Hennigan will most be remembered as the GM who granted the trade request of the disgruntled Howard, dealing him to the Lakers in a four-team, 12-player transaction in August of 2012. However, it was other transactions that ultimately did more long-term damage to the Magic.

Orlando surrendered shooting standouts and fan favorites Ryan Anderson and J.J. Redick in 2012 and ’13 for little in return. The same thing occurred with Tobias Harris and Channing Frye midway through the 2015-16 season, and the Magic have little left to show for those transactions.

More recently, Hennigan made the controversial call on going big with the personnel – even as the rest of the league was trending toward smaller, faster talent. Hennigan traded Oladipo, Ersan Ilyasovsa and rookie Domantas Sabonis for OKC’s Serge Ibaka on draft night even though the power forward was set to become a free agent in July and his statistical effectiveness had been slipping for the previous three seasons.

Free agent Bismack Biyombo to a lucrative, four-year deal even though the center has had just one highly productive season in the NBA.

The additions of Ibaka and Biyombo not only created a logjam with Vucevic, but that overemphasis on size made Orlando’s offense slow and its defense ill-prepared to stop foes that rely heavily on 3-point shooting.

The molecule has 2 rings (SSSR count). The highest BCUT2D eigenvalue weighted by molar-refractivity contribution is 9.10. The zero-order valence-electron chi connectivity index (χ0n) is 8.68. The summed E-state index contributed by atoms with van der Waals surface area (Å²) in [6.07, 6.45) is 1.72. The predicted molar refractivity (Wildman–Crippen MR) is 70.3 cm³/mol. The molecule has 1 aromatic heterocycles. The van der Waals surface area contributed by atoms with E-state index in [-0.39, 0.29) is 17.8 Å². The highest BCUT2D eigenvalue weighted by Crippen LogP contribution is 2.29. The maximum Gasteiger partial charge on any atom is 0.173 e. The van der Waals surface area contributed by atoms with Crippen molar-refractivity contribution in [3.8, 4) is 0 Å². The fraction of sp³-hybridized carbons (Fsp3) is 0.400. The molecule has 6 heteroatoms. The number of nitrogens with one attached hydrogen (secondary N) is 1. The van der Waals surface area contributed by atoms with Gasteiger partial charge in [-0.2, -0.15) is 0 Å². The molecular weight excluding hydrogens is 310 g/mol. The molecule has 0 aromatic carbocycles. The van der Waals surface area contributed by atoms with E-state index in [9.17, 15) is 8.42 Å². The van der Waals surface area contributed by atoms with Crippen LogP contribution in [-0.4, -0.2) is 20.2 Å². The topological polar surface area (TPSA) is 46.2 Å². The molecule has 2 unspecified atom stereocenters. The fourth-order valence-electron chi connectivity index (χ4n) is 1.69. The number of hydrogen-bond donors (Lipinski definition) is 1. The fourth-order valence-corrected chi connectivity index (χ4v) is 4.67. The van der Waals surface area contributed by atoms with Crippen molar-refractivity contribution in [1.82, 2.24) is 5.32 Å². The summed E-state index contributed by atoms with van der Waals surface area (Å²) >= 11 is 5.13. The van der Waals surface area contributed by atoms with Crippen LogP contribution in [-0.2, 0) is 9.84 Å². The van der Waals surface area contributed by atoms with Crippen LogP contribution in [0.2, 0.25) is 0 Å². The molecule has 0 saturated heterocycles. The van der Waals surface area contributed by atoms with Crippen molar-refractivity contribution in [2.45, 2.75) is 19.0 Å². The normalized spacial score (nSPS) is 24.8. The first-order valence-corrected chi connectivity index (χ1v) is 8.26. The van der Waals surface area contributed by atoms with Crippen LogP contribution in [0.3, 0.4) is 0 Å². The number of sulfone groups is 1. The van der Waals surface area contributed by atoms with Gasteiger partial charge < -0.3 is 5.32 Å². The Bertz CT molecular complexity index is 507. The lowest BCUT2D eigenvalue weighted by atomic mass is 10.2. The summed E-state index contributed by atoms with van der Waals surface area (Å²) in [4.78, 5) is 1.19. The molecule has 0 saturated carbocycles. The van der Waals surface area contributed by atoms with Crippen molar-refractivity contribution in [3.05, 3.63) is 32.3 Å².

Ibaka was traded to Toronto on Feb. 14 for reserve shooting guard Ross, whose shooting has allowed the Magic to shift to a more modern style of perimeter-based play. The Magic won seven games after getting Ross into the lineup, but that was far too little to help the Magic salvage the season and get back in playoff contention.

The departures of Hennigan and Perry show that the Magic could be about to undergo another major roster overhaul in hopes of getting back in the playoff mix by next season. Whoever the new GM is, several changes in the way that the Magic roster is constructed could occur. That’s something that wasn’t lost on Fournier as the final days of another disappointing regular season wound down.

``I’m fully aware that (Wednesday’s finale) might be my last game with the Magic because you never know what can happen,’’ said Fournier, whose career has blossomed in his three seasons in Orlando. ``When you lose, that’s really when things shake up and teams make a lot of changes. So, yeah, everyone is fully aware (that changes could come).

``I’m not the type of guy who is concerned by that sort of thing,’’ Fournier added. ``At the end of the day, my job is to get better and play basketball and I can’t control those (roster changes). To be honest, I don’t even want to think about it because it’s just a waste of time and a waste of energy. Again, you can’t control it, so why focus on it?’’